The Sleeping Beauty (SB) transposon/transposase system has recently been applied in clinical trials to redirect T-cell specificity through the addition of a transgenic cassette that drives expression of a chimeric antigen receptor. This chapter focuses on issues relating to insertional mutagenesis in the context of the plasticity of human genomes; the unexpected variability in human genomes elucidated by recent high-throughput, whole-genome sequencing; and the recently discovered high rates of remobilization of endogenous transposable elements. These findings are discussed in the context of using SB transposons to treat human disease and suggest that integration by SB transposons is not likely to induce adverse events in the clinic.
|Original language||English (US)|
|Title of host publication||Translating Gene Therapy to the Clinic|
|Subtitle of host publication||Techniques and Approaches|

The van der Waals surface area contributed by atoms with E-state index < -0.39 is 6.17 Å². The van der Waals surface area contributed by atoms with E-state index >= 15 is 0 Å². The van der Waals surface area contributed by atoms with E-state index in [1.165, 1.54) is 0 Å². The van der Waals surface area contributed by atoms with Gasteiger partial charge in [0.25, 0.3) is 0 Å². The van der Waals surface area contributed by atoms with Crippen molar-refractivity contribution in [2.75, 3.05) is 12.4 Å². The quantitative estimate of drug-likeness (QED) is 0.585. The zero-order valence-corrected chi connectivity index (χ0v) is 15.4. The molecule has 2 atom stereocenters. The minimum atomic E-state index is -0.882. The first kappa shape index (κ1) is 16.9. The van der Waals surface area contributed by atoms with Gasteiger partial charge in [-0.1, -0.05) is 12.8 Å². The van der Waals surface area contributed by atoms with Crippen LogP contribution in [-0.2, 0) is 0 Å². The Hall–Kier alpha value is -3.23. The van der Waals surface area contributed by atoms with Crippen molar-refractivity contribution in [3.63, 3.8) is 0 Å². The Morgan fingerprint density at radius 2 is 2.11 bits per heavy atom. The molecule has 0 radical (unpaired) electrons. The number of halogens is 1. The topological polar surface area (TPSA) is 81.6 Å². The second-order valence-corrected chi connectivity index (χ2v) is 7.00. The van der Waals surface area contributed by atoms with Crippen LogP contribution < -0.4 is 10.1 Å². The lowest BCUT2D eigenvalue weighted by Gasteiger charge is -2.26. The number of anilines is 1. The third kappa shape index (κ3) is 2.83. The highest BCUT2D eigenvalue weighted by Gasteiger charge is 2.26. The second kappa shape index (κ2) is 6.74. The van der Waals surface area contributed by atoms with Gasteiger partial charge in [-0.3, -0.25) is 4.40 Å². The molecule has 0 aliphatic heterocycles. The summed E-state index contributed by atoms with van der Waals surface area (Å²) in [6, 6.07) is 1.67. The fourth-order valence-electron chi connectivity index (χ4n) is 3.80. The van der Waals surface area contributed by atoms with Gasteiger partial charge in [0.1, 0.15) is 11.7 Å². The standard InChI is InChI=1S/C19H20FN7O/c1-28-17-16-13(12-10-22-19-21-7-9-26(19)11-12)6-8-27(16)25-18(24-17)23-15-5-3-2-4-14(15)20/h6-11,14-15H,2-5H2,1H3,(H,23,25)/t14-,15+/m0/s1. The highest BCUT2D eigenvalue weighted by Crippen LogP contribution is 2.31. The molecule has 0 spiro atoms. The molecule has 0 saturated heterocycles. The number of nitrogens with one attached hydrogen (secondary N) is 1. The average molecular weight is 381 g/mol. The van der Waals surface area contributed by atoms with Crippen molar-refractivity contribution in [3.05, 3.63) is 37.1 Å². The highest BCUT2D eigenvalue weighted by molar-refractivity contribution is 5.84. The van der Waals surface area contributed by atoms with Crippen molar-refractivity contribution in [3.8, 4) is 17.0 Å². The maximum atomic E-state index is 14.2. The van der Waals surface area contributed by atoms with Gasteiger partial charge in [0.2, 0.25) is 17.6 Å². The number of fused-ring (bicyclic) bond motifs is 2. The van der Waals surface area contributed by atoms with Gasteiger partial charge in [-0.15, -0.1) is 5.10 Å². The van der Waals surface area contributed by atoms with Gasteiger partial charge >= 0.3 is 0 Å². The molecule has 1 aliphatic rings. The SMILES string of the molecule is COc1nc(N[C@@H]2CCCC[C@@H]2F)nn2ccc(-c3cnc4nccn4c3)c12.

|Number of pages||19|
|State||Published - 2015|
Bibliographical noteFunding Information:
We thank Drs Judy S. Moyes, Harjeet Singh (MD Anderson Cancer Center) and Dr Elena Aronovich (University of Minnesota) for careful reading and editing of the manuscript and our colleagues in the Center for Genome Engineering for many insightful discussions. We acknowledge the financial support of National Institutes of Health grants 1R01DK082516 and P01-HD32652 (PH), CA16672, CA124782, CA120956, CA141303, CA163587, and CA148600 (LJNC), and 5R00CA151672-04 and P30 CA77598 (TKS).
© 2015 Elsevier Inc. All rights reserved..
- AAPC, Artificial antigen-presenting cell
- CAR, Chimeric antigen receptor
- HSC, Hematopoietic stem cell
- ITR, Inverted terminal repeat
- LINE/SINE, Long/short interspersed elements
- SB, Sleeping Beauty